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Photo of a collard greens plant - Click to enlarge
Funds to Help Feed Individuals and Families in Need

For Immediate Release: November 2, 2015
Contact: Lynne Richmond
(609) 633-2954 

(EAST BRUNSWICK) – New Jersey Secretary of Agriculture Douglas H. Fisher today announced that the New Jersey Agricultural Society, Foodshed Alliance and Gateway Community Action Partnership will share a $100,000 Gleaning Support Grant, made possible through the Department of Agriculture’s State Food Purchase Program. 

Fisher made the announcement at Giamarese Farms in East Brunswick, where he joined Bristol-Myers Squibb volunteers in harvesting collard greens that will be distributed by the New Jersey Agricultural Society’s Farmers Against Hunger (FAH) program to Mt. Cavalry Church in Camden, Browns Mills Seventh-Day Adventist Church and Second Baptist Church of Mt. Holly, central distribution points serving 30 area food pantries.  Farmers James and Sue Giamarese have hosted more than 15 gleanings this year and donated almost 13,000 pounds of produce.

“New Jersey has extremely generous farmers who regularly give back to their communities by allowing organizations to pick and collect surplus produce that might have gone to waste and in turn donate the produce to emergency feeding agencies,” said Secretary Fisher.  “This funding will go a long way to helping these three gleaning organizations continue to collect and distribute this healthy food to those who need it the most.”

Photo of Secretary Fisher, Assemblywoman Nancy Pinkin and volunteers at gleaning
Secretary Fisher, NJ State Board of Agriculture member Angelo Trapani, NJDA Food Distribution Coordinator Jennifer Zeligson, Assemblywoman Nancy Pinkin and farmer Jim Giamarese with gleaned collard greens and Farmers Against Hunger volunteers

The Department of Agriculture provides Gleaning Support Grants to eligible non-profit entities that are gleaning from New Jersey farms and distributing gleaned food to New Jersey organizations to help feed the state’s hungry.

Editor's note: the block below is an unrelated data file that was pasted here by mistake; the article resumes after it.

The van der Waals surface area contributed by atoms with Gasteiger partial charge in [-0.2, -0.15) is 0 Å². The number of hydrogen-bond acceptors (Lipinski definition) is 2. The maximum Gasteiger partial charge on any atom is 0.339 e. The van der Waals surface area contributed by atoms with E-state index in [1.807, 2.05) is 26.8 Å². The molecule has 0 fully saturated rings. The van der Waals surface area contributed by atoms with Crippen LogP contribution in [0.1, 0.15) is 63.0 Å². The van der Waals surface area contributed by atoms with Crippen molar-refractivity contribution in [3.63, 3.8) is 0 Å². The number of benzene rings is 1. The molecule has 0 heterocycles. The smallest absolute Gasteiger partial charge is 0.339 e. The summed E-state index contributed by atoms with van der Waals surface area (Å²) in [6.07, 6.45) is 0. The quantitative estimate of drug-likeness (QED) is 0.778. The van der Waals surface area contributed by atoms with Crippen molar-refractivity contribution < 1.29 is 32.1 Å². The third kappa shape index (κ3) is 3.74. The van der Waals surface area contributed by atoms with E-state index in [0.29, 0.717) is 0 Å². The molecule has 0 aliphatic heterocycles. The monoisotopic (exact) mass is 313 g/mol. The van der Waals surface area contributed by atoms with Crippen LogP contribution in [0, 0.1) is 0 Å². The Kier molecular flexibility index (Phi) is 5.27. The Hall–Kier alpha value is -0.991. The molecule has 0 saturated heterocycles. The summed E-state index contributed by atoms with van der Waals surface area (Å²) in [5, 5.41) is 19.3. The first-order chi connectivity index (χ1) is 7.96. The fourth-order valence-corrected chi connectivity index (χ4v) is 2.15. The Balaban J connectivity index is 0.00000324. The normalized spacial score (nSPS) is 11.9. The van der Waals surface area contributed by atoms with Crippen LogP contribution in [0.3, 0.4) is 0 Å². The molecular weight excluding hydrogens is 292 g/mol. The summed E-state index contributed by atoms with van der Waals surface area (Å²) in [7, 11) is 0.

The Farmers Against Hunger program will receive a $78,816 grant to pay for truck operation and salaries. Farmers Against Hunger is dedicated to collecting fresh fruits and vegetables from farms, farm markets, wholesalers and food distributors and distributing it to 70 agencies throughout the state.  Started in 1996 by a few area farmers, the program now includes nearly 50 farmers and serves 7,000 people a week from June to December and 3,000 people each week from January to May.

“The State Food Purchase Program Gleaning Grant is our main funding source which sustains our operations in delivering fresh produce from farms to New Jersey neighbors in need,” said Kristina Guttadora, New Jersey Agricultural Society Executive Director. “We thank the Governor, State Legislature, Secretary Fisher and the State Board of Agriculture for supporting our organization and advocating for reducing food waste and hunger in the Garden State through gleaning.” 

Receiving a $13,939 grant was the Foodshed Alliance in Blairstown, which operates LocalShare, a program that connects food pantries and local farms so that crops left after the harvest that might otherwise go to waste feeds hungry families instead.  They utilize volunteers to help with gleanings and deliver to food pantries.  The organization works with dozens of emergency feeding organizations throughout northern New Jersey.  The Alliance will use the funding to pay for gleaning coordinators and transportation reimbursement.

Tri-County Community Action Agency, Inc./Gateway Community Action Partnership, which serves seven South Jersey counties, was awarded a $7,245 grant.  They have a gleaning program, which distributes more than 800,000 pounds a year of surplus produce and food products to churches and other food pantries.  In addition, the organization operates Mill Creek Urban Farm, a three acre community farm in Bridgeton to provide a sustainable source of for area residents.  Food grown at the facility is distributed throughout the community.  The grant will be used to pay for part-time employees, purchase produce bins and pay for vehicle operation and utility costs as well as supplies.

Gleaning Support Program grants must be used by the gleaning organizations for collection, distribution and administrative costs.  The groups must distribute the gleaned New Jersey grown produce or non-farm nutrient dense rescued food gleaned from non-farm sources only to New Jersey residents.

The funding for the grants comes from the State Food Purchase Program, for which Governor Christie allocated $6.8 million dollar this year to be distributed quarterly to the state’s six food banks to purchase healthy food, with a high priority on buying locally grown produce from New Jersey farmers.